Fisher Investments’ Year-End Financial Checklist

Story Stream
recent articles

If ever there were something to cheer about, we reckon 2020’s end tops the list for most people. In addition to being cause to celebrate, we think it is also a good time to conduct a portfolio checkup—something investors benefit from doing periodically. Here, to help, is Fisher Investments’ handy-dandy, year-end financial to-do list.

Check whether your financial situation has changed.

Even in a normal year, it is common for a person’s financial circumstances to change—a new job, retirement, a new home, marriage, divorce, a kid going off to college, inheritance—all can affect your cash-flow needs or investable assets, which can in turn necessitate changes to your investment strategy. But 2020’s catastrophes raise the likelihood of changes even further. Perhaps you were impacted by permanent or temporary job loss, either for yourself or a family member who needed help. If your home or business was damaged in a hurricane, flood or wildfire, that could also likely affect your personal finances tremendously.

If you have added to or dipped into your investment portfolio this year, you may find you need to make some adjustments to bring the amount of stocks, bonds and other securities you own—aka your asset allocation—in line with your original blueprint. If you find yourself needing to withdraw more cash from your portfolio annually from 2021 onward, this may necessitate a change in asset allocation. The same could be true if you are delaying cash-flow draws to replenish your portfolio after taking a needed withdrawal.

Check whether your investment goals have changed.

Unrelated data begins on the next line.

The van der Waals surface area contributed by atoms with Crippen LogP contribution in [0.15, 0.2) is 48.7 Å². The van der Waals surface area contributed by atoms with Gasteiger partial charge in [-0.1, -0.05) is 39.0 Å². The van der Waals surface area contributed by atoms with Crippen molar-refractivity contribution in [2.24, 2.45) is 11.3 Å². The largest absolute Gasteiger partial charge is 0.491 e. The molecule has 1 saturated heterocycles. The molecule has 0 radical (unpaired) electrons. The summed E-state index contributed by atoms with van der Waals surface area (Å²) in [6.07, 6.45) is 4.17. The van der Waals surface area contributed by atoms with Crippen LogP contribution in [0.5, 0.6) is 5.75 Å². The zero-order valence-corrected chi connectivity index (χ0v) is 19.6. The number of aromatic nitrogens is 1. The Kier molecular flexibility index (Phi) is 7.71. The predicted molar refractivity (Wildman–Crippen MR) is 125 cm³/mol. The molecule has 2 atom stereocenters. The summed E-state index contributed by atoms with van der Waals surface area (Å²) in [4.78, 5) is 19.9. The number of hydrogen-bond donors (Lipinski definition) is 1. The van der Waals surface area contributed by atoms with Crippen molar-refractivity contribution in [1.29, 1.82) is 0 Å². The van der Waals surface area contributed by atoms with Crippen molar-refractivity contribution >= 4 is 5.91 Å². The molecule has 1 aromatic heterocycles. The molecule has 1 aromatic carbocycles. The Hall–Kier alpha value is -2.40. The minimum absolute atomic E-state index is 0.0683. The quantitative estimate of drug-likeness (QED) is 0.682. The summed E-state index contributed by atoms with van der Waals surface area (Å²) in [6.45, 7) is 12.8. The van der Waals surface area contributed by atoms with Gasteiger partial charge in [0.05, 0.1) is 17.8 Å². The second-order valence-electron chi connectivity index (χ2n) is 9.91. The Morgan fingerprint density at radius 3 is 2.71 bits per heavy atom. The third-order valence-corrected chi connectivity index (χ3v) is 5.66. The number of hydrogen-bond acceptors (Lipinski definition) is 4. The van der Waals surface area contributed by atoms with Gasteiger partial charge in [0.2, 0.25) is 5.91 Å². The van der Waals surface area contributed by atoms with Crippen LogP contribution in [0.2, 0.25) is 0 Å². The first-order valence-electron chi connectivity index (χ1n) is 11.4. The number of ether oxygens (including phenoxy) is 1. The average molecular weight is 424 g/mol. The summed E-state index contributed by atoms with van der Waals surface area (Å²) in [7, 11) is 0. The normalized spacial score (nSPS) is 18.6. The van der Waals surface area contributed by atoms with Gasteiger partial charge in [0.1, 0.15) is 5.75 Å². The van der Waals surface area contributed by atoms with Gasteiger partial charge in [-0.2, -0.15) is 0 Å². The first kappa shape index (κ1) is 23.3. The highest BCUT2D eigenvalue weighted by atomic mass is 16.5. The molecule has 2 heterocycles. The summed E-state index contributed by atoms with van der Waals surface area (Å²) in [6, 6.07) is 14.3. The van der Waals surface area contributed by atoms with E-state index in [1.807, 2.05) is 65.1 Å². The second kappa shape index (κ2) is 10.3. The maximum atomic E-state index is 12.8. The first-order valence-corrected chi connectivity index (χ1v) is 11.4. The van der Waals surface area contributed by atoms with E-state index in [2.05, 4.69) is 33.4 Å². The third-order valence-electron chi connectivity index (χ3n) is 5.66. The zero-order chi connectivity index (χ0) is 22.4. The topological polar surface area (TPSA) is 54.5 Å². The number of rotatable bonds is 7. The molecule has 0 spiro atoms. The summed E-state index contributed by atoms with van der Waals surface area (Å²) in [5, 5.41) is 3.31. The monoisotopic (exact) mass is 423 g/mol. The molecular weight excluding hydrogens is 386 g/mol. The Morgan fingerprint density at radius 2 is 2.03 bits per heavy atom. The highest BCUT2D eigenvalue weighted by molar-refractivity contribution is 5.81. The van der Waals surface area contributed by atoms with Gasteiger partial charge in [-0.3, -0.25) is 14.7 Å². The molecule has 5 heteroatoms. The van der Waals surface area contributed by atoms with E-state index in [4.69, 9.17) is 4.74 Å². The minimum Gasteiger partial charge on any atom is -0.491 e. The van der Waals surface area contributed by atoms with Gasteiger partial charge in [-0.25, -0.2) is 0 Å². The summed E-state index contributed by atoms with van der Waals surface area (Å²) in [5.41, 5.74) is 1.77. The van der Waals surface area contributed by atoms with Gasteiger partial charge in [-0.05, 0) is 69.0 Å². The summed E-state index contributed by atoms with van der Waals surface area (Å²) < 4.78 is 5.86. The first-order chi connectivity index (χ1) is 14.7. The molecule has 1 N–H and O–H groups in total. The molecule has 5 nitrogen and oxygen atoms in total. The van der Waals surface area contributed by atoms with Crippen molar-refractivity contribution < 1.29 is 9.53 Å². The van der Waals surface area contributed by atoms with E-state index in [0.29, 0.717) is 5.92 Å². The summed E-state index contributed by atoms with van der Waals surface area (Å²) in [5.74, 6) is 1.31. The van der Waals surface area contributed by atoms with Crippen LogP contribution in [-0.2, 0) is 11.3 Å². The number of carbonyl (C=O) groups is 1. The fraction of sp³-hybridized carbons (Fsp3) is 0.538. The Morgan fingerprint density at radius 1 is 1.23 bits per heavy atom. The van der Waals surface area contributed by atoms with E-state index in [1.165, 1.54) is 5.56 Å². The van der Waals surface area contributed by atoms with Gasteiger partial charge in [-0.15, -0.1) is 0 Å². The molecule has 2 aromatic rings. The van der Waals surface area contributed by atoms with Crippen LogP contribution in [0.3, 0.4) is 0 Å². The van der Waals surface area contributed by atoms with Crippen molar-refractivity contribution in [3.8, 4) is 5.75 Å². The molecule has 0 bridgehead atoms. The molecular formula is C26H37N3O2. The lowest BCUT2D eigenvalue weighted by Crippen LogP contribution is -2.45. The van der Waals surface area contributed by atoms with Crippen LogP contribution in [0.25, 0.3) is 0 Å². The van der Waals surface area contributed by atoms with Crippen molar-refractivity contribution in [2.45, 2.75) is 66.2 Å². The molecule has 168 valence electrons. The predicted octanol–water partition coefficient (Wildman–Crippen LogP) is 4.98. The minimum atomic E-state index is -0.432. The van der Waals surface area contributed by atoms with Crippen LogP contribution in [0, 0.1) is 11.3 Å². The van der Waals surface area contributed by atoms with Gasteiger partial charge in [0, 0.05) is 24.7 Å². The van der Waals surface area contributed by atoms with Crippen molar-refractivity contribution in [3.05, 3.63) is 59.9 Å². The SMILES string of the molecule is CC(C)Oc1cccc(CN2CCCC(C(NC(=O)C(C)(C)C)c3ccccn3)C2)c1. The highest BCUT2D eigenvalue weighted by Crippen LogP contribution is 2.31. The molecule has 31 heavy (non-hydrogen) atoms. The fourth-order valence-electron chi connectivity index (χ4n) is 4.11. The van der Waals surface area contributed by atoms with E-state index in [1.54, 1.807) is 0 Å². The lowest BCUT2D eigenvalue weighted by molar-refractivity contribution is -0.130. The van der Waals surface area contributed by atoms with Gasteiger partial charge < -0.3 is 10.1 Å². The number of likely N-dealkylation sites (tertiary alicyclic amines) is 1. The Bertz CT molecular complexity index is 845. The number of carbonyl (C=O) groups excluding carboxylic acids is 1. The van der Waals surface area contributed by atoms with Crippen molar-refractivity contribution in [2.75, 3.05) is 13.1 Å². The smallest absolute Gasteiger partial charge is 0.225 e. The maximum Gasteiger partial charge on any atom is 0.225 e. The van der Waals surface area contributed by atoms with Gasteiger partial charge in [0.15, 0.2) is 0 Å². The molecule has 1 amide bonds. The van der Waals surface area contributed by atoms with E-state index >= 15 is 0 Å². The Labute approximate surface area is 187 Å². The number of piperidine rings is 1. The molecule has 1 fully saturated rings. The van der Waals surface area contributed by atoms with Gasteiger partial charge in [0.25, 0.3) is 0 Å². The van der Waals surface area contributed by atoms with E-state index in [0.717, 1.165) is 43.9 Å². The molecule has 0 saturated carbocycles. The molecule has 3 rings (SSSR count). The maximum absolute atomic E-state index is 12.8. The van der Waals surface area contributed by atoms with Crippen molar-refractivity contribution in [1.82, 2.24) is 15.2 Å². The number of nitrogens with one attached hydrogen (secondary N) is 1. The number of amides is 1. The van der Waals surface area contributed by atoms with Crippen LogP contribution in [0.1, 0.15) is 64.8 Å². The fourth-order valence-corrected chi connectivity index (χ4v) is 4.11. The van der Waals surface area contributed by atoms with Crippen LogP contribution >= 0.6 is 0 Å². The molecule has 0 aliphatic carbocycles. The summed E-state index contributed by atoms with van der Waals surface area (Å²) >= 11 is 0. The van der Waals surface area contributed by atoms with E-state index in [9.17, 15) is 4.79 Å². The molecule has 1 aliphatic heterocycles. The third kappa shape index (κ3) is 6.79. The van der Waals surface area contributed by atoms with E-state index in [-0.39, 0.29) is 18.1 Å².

In Fisher Investments’ view, personal circumstances and cash-flow needs aren’t the only things investors should consider when determining an optimal asset allocation. Your time horizon (the length of time your money must be working toward your goals), long-term goals and overall comfort with market volatility are key considerations, too. When we talk about goals, we mean the overall purpose for your money, be it to provide for your needs after you retire, leave a legacy for your heirs or a charity, fund a child or grandchild’s college education or something else in that vein. It isn’t unusual for goals to change along your investment journey. For instance, if you decide you want to buy a second home in two years, then the goal for at least some of your assets is different than those you set out with. If you or a family member are diagnosed with a terminal illness, that could also have huge ramifications on your goals. Even changing your philosophy on life could trigger a change, if you go from wanting to leave a legacy to preferring to enjoy the full fruits of your labor and saving before you pass away. We can see scenarios where the stress and trauma of this year affect how you plan to spend your retirement years. All that is relevant to your investment goals.

Check whether your portfolio’s returns are far out of step with the broader market.